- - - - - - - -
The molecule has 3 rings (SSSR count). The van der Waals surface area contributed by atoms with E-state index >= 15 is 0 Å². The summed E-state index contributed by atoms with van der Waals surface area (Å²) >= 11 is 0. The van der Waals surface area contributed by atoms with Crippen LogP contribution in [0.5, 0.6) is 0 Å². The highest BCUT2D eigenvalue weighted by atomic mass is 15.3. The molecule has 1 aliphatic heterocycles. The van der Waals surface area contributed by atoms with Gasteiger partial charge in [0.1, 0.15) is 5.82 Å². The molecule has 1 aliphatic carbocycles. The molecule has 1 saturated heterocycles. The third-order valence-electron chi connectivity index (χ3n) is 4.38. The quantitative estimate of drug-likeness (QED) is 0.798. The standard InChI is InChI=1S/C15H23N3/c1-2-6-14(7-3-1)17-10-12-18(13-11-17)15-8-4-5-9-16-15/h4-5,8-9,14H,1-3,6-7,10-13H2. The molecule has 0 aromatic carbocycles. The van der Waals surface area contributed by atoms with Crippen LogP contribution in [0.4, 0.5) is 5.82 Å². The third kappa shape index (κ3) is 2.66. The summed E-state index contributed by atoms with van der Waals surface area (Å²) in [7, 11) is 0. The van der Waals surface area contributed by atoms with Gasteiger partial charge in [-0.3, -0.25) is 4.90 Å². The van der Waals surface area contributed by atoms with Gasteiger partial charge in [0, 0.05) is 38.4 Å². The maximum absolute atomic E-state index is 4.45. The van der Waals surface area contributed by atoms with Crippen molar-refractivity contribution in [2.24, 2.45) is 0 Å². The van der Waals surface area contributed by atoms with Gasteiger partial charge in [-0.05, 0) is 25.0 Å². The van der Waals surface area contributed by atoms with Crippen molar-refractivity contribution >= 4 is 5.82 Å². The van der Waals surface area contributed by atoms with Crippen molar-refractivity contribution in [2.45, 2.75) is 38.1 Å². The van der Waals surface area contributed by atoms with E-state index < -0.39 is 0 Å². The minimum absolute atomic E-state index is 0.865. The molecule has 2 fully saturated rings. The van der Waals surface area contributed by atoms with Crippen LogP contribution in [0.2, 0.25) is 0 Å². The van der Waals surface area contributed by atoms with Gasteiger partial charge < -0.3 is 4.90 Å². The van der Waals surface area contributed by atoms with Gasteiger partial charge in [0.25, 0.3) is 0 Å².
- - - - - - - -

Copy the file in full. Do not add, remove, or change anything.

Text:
The molecule has 3 rings (SSSR count). The van der Waals surface area contributed by atoms with E-state index >= 15 is 0 Å². The summed E-state index contributed by atoms with van der Waals surface area (Å²) >= 11 is 0. The van der Waals surface area contributed by atoms with Crippen LogP contribution in [0.5, 0.6) is 0 Å². The highest BCUT2D eigenvalue weighted by atomic mass is 15.3. The molecule has 1 aliphatic heterocycles. The van der Waals surface area contributed by atoms with Gasteiger partial charge in [0.1, 0.15) is 5.82 Å². The molecule has 1 aliphatic carbocycles. The molecule has 1 saturated heterocycles. The third-order valence-electron chi connectivity index (χ3n) is 4.38. The quantitative estimate of drug-likeness (QED) is 0.798. The standard InChI is InChI=1S/C15H23N3/c1-2-6-14(7-3-1)17-10-12-18(13-11-17)15-8-4-5-9-16-15/h4-5,8-9,14H,1-3,6-7,10-13H2. The molecule has 0 aromatic carbocycles. The van der Waals surface area contributed by atoms with Crippen LogP contribution in [0.4, 0.5) is 5.82 Å². The third kappa shape index (κ3) is 2.66. The summed E-state index contributed by atoms with van der Waals surface area (Å²) in [7, 11) is 0. The van der Waals surface area contributed by atoms with Gasteiger partial charge in [-0.3, -0.25) is 4.90 Å². The van der Waals surface area contributed by atoms with Gasteiger partial charge in [0, 0.05) is 38.4 Å². The maximum absolute atomic E-state index is 4.45. The van der Waals surface area contributed by atoms with Crippen molar-refractivity contribution in [2.24, 2.45) is 0 Å². The van der Waals surface area contributed by atoms with Gasteiger partial charge in [-0.05, 0) is 25.0 Å². The van der Waals surface area contributed by atoms with Crippen molar-refractivity contribution >= 4 is 5.82 Å². The van der Waals surface area contributed by atoms with Crippen molar-refractivity contribution in [2.45, 2.75) is 38.1 Å². The van der Waals surface area contributed by atoms with E-state index < -0.39 is 0 Å². The minimum absolute atomic E-state index is 0.865. The molecule has 2 fully saturated rings. The van der Waals surface area contributed by atoms with Crippen LogP contribution in [0.2, 0.25) is 0 Å². The van der Waals surface area contributed by atoms with Gasteiger partial charge < -0.3 is 4.90 Å². The van der Waals surface area contributed by atoms with Gasteiger partial charge in [0.25, 0.3) is 0 Å².